People kill people a LOT more often than dogs kill people.
But dogs do bite, they accidentally scare people, they make mistakes. And sometimes, about 8 times a year in the U.S., they kill. Beyond the obvious (confine your dog, don’t let them run wild) or the things you probably could have done but it’s too late now (such as choose a beagle instead of a mastiff), here are some things you can do now to help prevent accidents.
1. Give your dog lots of opportunities to blow off steam with physical exertion. Fenced in yard, dog park, on dragged long line(only when he is alone, can’t do that around other dogs, or anywhere animals could tangle together), dog daycare, vigorous games of tug, sports training: if your dog is showing anxiety and building up steam, you really need to find safer places and ways of letting him run and socialize. Walks aren’t enough.
Even a sweet old dog can make a mistake if a toddler trips over her.
2. Give your dog plenty of time alone to rest and recover from social interactions, don’t allow social opportunities to go on for hours. Put the dog away during all the excitement of arrivals and departures, let him come out and visit for 1/2 hour, then he can chew on his bone in his crate while you party on.
3. Use positive reinforcement, rather than punishment, to teach dogs. Dogs don’t like being choked or pronged or kicked. Punishment stresses animals and makes their behavior much less predictable than dogs trained using reinforcement.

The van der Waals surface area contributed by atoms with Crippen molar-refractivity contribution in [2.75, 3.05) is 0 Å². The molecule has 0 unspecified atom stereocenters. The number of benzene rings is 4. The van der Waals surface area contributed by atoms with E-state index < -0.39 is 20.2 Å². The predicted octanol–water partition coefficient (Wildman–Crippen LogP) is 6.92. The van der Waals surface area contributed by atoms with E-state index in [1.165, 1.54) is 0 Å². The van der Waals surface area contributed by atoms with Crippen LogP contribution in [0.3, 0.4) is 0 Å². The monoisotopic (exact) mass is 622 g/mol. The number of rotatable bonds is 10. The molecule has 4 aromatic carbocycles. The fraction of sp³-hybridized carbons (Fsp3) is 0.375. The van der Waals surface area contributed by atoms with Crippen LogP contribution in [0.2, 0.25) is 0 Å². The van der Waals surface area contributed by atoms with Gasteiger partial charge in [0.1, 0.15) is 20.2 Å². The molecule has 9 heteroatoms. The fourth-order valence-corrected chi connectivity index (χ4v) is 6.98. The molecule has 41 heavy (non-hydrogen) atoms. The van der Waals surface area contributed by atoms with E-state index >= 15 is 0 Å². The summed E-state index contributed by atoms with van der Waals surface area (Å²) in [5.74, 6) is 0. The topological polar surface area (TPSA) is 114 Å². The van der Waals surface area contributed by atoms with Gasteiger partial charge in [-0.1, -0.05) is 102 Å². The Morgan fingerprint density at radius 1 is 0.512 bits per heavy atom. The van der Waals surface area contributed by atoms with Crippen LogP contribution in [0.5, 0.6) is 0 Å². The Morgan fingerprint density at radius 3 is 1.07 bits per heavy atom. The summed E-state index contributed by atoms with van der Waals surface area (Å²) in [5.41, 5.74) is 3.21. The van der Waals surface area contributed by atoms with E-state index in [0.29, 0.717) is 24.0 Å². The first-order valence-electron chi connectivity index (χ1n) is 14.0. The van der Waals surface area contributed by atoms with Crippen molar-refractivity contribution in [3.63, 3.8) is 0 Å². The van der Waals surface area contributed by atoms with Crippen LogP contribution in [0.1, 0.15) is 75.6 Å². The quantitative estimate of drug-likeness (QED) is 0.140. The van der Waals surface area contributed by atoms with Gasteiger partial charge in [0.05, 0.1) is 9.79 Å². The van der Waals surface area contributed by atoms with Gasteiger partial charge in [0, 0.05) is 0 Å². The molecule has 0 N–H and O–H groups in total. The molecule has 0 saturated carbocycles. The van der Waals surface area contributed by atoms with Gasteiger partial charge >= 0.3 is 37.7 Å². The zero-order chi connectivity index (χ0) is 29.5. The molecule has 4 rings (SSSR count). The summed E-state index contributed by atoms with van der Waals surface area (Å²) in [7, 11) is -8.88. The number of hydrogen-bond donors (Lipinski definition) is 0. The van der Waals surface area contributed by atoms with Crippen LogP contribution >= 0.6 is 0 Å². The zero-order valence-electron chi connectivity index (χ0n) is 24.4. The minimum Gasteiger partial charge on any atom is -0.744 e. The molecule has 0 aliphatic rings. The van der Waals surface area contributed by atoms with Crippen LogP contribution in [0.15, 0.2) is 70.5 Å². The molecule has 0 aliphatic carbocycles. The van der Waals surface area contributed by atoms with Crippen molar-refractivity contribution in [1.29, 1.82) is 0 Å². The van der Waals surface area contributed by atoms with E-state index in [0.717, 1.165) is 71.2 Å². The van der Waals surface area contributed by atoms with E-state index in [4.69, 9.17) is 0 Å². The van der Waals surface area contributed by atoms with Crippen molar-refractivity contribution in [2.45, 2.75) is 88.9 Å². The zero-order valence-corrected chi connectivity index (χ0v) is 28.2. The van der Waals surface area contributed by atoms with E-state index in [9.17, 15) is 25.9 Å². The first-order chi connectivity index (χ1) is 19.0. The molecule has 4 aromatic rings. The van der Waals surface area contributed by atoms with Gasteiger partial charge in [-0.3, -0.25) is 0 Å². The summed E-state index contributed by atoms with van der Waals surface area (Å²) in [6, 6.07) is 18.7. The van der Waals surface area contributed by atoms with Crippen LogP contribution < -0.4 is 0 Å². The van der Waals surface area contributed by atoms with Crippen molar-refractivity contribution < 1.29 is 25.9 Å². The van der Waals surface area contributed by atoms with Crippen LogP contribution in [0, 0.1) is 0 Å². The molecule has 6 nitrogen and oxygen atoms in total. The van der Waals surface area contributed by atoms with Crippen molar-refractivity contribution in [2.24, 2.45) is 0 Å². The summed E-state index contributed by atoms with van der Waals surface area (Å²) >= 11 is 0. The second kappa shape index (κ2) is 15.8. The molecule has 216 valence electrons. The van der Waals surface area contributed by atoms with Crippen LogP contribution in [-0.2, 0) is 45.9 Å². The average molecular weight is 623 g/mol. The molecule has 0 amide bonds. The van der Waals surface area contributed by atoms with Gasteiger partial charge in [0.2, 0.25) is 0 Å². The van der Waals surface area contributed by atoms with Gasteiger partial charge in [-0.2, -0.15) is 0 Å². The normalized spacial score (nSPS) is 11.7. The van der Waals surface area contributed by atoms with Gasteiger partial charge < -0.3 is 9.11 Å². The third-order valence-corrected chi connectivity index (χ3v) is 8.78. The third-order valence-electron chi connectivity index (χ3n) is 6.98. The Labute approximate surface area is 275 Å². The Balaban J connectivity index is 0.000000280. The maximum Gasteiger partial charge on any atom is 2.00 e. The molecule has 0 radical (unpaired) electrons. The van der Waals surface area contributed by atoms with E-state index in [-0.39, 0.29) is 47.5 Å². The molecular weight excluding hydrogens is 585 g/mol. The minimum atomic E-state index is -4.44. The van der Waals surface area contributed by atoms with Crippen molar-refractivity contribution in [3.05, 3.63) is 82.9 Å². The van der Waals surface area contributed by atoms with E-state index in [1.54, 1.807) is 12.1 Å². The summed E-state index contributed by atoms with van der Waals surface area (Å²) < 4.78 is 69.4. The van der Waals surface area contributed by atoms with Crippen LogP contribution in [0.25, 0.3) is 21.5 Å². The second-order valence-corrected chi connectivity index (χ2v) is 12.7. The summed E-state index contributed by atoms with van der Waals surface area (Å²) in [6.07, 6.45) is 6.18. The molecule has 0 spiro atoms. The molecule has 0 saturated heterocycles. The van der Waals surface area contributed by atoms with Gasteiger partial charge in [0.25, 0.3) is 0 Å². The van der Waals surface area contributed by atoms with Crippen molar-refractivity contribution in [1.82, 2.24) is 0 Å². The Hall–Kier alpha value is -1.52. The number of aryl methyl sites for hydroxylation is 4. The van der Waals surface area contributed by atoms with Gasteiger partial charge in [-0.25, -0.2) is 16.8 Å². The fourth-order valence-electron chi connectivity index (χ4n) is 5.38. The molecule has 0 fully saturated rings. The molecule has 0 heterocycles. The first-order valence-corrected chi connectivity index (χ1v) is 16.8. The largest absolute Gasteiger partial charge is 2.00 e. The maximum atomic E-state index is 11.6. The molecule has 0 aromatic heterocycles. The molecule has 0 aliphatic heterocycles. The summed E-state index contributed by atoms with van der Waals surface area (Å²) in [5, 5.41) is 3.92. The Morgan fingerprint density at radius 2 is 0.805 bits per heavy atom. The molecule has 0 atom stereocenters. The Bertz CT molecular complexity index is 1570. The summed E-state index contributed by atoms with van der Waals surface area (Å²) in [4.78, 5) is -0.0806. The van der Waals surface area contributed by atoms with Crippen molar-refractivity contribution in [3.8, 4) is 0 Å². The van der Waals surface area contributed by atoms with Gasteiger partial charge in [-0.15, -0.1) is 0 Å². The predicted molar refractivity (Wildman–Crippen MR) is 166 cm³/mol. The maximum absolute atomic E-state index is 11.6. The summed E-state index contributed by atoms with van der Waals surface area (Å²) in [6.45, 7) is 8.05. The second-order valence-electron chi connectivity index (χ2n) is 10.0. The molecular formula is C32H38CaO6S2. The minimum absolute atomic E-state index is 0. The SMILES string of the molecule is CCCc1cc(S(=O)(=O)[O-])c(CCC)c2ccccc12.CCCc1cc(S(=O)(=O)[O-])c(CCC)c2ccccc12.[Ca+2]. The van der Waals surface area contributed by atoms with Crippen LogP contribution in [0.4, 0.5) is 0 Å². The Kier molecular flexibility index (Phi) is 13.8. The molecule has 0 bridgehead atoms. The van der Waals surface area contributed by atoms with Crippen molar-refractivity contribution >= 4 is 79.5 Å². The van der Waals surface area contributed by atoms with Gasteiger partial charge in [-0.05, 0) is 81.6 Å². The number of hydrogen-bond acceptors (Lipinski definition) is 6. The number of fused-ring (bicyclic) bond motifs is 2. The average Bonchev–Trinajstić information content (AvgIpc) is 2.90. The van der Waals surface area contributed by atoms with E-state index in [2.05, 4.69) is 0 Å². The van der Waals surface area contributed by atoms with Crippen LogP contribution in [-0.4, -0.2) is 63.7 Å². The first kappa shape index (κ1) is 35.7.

A ten minute visit is great! Quit while you’re ahead! The dog shouldn’t be forced to have a LONNNGGG visit.
4. Choose natural food with 20% protein, not super high protein crazy-making formulas. Dogs evolved on human garbage. Dogs are more relaxed on lower-protein diets.
It’s never a good idea to have untrained children walking a dog! They can frustrate the dog and they can’t control the dog. It’s amazing accidents don’t happen more often.
5. Be aware of the times your dog gets “frustrated” and focus your training and management plans on reducing frustration. Give your dog a nap when life is busy. I usually crate my busy dogs from about 11 am til 1 pm. Dogs need naps. Don’t let your dog get over-tired, as tired dogs make mistakes.
Dog training classes help people understand canine body language and facial expressions.
6. Evaluate your expectations of your dog and yourself. Why do you have a dog? What do you want from your dog? Are your expectations reasonable?
7. Is your dog giving you some warning signs? I’ve conditioned dogs to relax and accept wire basket muzzles, and that makes socializing much safer, but most people won’t use the muzzle consistently. Is your dog really the right dog for your lifestyle? Be fair to yourself and your dog. Dog ownership is supposed to be a joy, not a burden. If you can’t fence in a kennel, train the dog, spend a little bit on dogdaycare and classes, give the dog what it needs, maybe someone else can. That’s not only best for you, but it is best for the dog.